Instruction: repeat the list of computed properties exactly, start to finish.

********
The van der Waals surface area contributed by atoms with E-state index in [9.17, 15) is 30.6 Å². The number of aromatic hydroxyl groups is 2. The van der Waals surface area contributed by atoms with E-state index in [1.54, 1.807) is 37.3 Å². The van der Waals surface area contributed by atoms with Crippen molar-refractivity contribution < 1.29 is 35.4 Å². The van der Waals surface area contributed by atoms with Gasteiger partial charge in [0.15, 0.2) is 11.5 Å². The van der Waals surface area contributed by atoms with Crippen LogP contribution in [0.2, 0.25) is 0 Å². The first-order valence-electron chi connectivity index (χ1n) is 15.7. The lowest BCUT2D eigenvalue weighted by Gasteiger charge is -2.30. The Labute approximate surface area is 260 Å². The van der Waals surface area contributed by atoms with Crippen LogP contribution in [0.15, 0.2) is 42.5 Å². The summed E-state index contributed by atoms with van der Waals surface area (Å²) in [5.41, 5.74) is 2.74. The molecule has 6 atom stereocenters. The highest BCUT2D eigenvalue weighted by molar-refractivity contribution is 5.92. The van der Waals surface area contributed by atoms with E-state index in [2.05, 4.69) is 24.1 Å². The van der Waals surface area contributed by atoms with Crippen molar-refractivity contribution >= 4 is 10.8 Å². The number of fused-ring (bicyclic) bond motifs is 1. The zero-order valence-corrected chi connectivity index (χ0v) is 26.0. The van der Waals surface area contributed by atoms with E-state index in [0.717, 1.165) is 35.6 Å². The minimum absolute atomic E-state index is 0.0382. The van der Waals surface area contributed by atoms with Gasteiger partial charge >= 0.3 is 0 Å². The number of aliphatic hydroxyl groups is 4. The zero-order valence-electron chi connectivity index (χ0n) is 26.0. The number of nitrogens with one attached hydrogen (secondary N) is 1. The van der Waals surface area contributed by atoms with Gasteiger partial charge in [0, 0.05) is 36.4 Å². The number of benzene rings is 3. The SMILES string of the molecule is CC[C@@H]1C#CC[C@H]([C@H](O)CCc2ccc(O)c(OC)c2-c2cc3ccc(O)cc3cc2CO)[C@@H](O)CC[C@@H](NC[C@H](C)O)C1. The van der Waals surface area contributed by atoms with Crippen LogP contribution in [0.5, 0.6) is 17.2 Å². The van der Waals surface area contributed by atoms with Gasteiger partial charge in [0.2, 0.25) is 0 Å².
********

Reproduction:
The van der Waals surface area contributed by atoms with E-state index in [9.17, 15) is 30.6 Å². The number of aromatic hydroxyl groups is 2. The van der Waals surface area contributed by atoms with E-state index in [1.54, 1.807) is 37.3 Å². The van der Waals surface area contributed by atoms with Crippen molar-refractivity contribution < 1.29 is 35.4 Å². The van der Waals surface area contributed by atoms with Gasteiger partial charge in [0.15, 0.2) is 11.5 Å². The van der Waals surface area contributed by atoms with Crippen LogP contribution in [0.2, 0.25) is 0 Å². The first-order valence-electron chi connectivity index (χ1n) is 15.7. The lowest BCUT2D eigenvalue weighted by Gasteiger charge is -2.30. The Labute approximate surface area is 260 Å². The van der Waals surface area contributed by atoms with Crippen LogP contribution in [0.15, 0.2) is 42.5 Å². The summed E-state index contributed by atoms with van der Waals surface area (Å²) in [5.41, 5.74) is 2.74. The molecule has 6 atom stereocenters. The highest BCUT2D eigenvalue weighted by molar-refractivity contribution is 5.92. The van der Waals surface area contributed by atoms with E-state index in [2.05, 4.69) is 24.1 Å². The van der Waals surface area contributed by atoms with Crippen molar-refractivity contribution >= 4 is 10.8 Å². The number of fused-ring (bicyclic) bond motifs is 1. The zero-order valence-corrected chi connectivity index (χ0v) is 26.0. The van der Waals surface area contributed by atoms with E-state index in [0.717, 1.165) is 35.6 Å². The minimum absolute atomic E-state index is 0.0382. The van der Waals surface area contributed by atoms with Gasteiger partial charge >= 0.3 is 0 Å². The number of aliphatic hydroxyl groups is 4. The zero-order valence-electron chi connectivity index (χ0n) is 26.0. The number of nitrogens with one attached hydrogen (secondary N) is 1. The van der Waals surface area contributed by atoms with Gasteiger partial charge in [0, 0.05) is 36.4 Å². The number of benzene rings is 3. The SMILES string of the molecule is CC[C@@H]1C#CC[C@H]([C@H](O)CCc2ccc(O)c(OC)c2-c2cc3ccc(O)cc3cc2CO)[C@@H](O)CC[C@@H](NC[C@H](C)O)C1. The van der Waals surface area contributed by atoms with Crippen LogP contribution in [0.5, 0.6) is 17.2 Å². The van der Waals surface area contributed by atoms with Gasteiger partial charge in [0.2, 0.25) is 0 Å².